The association between levels of marijuana use and last year dependence is investigated in a nationally representative sample of adolescents and adults, who used marijuana within the last year (n=9284).
Data are aggregated from three surveys (1991-1993) of the National Household Survey on Drug Abuse.
A proxy measure of DSM-IV dependence criteria was developed from self-reported symptoms of dependence and drug-related problems.
Both frequency and quantity of marijuana use within the last year are linearly associated with the logit of the probability of being dependent on marijuana.
The associations vary significantly by age but not gender.
Adolescents are dependent at a lower frequency and quantity of use than adults : the differences diverge as level of use increases.
Twice as many adolescents as adults who used marijuana near-daily or daily within the last year were identified as being dependent (35% versus 18%). Frequency and quantity of use each retained a unique effect on dependence, but frequency appeared to be more important than quantity in predicting last year dependence.
These results provide insight into the processes underlying the age and sex differentials observed in the prevalence of marijuana dependence.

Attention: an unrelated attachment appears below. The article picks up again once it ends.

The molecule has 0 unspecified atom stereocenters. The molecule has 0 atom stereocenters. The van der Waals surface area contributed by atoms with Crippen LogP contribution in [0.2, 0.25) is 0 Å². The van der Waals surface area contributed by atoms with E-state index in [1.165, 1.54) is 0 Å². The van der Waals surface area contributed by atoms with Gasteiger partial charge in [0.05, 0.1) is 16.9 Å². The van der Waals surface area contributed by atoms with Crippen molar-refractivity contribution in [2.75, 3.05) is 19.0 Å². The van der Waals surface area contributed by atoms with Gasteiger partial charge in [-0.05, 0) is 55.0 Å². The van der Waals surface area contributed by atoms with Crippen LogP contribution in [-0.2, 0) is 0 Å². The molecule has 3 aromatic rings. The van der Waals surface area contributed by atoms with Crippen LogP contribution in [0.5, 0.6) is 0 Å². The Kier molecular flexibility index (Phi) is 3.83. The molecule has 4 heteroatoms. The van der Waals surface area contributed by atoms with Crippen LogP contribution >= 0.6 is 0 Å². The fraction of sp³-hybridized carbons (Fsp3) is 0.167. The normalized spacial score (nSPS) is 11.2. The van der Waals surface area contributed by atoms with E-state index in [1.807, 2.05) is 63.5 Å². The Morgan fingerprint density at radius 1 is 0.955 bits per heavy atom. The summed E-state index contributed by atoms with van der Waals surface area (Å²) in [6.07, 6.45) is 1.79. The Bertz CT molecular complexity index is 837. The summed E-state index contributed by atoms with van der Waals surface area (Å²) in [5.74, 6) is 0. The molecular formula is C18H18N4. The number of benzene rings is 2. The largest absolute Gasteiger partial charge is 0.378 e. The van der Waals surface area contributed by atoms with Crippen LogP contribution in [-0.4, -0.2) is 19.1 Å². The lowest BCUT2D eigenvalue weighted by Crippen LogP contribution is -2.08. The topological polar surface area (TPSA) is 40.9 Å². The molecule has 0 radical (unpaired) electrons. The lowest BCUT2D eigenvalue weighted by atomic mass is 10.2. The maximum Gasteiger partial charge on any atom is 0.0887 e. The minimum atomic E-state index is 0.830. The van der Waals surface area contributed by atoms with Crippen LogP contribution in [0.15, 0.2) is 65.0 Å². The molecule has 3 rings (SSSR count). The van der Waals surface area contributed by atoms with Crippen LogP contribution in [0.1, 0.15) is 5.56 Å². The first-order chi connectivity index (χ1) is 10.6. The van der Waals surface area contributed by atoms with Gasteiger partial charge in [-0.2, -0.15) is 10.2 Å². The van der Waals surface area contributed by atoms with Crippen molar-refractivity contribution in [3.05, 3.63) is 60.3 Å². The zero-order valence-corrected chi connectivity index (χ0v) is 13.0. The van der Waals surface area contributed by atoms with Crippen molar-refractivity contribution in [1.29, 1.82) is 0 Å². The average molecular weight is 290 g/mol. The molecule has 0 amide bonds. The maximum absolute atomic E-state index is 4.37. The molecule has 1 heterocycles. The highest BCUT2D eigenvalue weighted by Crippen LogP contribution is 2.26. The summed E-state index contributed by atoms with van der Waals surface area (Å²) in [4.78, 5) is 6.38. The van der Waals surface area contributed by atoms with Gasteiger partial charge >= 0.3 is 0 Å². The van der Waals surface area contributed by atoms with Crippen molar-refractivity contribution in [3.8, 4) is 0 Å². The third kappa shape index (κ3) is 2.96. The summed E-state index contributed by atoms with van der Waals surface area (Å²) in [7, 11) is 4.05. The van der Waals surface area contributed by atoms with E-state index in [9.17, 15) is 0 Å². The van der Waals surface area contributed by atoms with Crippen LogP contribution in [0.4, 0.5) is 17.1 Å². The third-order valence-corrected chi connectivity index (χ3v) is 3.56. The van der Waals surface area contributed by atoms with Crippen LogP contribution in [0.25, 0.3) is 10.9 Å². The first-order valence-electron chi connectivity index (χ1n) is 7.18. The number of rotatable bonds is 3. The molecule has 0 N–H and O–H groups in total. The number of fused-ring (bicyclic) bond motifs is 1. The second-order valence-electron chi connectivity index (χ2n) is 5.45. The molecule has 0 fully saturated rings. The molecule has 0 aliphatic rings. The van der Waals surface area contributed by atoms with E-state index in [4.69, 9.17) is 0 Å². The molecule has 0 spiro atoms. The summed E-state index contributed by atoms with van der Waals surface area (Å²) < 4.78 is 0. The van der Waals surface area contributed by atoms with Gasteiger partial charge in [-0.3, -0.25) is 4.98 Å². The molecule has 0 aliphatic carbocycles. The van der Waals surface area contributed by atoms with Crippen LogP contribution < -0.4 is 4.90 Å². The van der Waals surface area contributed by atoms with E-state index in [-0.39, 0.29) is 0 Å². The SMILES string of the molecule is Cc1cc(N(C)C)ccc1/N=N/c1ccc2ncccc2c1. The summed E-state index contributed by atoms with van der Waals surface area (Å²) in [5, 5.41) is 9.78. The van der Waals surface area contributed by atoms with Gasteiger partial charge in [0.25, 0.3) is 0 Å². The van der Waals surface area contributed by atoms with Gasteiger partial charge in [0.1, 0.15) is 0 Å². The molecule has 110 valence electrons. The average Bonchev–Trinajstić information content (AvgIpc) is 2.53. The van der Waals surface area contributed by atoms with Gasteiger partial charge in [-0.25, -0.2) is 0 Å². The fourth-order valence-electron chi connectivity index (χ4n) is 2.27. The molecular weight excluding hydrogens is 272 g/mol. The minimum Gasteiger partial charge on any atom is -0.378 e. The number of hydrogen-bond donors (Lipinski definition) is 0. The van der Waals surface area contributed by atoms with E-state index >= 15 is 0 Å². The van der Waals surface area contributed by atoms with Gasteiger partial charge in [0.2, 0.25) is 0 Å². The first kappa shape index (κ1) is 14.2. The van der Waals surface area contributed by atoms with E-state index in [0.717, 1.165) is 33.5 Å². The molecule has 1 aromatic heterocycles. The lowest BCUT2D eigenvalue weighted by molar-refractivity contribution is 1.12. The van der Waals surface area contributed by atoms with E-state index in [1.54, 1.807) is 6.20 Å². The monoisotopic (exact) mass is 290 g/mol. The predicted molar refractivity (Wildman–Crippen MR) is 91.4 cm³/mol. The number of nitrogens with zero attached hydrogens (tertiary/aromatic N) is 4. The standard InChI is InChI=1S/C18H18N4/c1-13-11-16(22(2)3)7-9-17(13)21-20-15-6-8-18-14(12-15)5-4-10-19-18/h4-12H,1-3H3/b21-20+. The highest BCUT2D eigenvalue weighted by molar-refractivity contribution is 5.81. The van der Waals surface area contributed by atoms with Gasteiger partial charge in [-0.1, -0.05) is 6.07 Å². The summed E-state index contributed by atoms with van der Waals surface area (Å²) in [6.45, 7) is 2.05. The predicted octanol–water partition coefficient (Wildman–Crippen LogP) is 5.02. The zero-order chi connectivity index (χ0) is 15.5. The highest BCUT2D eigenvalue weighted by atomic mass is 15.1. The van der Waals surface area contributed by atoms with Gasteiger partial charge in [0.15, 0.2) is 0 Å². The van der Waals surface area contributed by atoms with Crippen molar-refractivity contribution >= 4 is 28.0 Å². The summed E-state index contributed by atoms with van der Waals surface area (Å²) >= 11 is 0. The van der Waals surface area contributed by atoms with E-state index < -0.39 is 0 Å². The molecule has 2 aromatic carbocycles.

The implications of the findings for the epidemiology of marijuana use and dependence are discussed.
Mots-clés Pascal : Toxicomanie, Marihuana, Dépendance, Antécédent, Fréquence, Quantité, Consommation, Epidémiologie, Adolescent, Homme, Adulte, Etats Unis, Amérique du Nord, Amérique
Mots-clés Pascal anglais : Drug addiction, Marihuana, Dependence, Antecedent, Frequency, Quantity, Consumption, Epidemiology, Adolescent, Human, Adult, United States, North America, America
Notice produite par :
Inist-CNRS - Institut de l'Information Scientifique et Technique
Cote : 97-0430319
Code Inist : 002B18C05A. Création : 19/12/1997.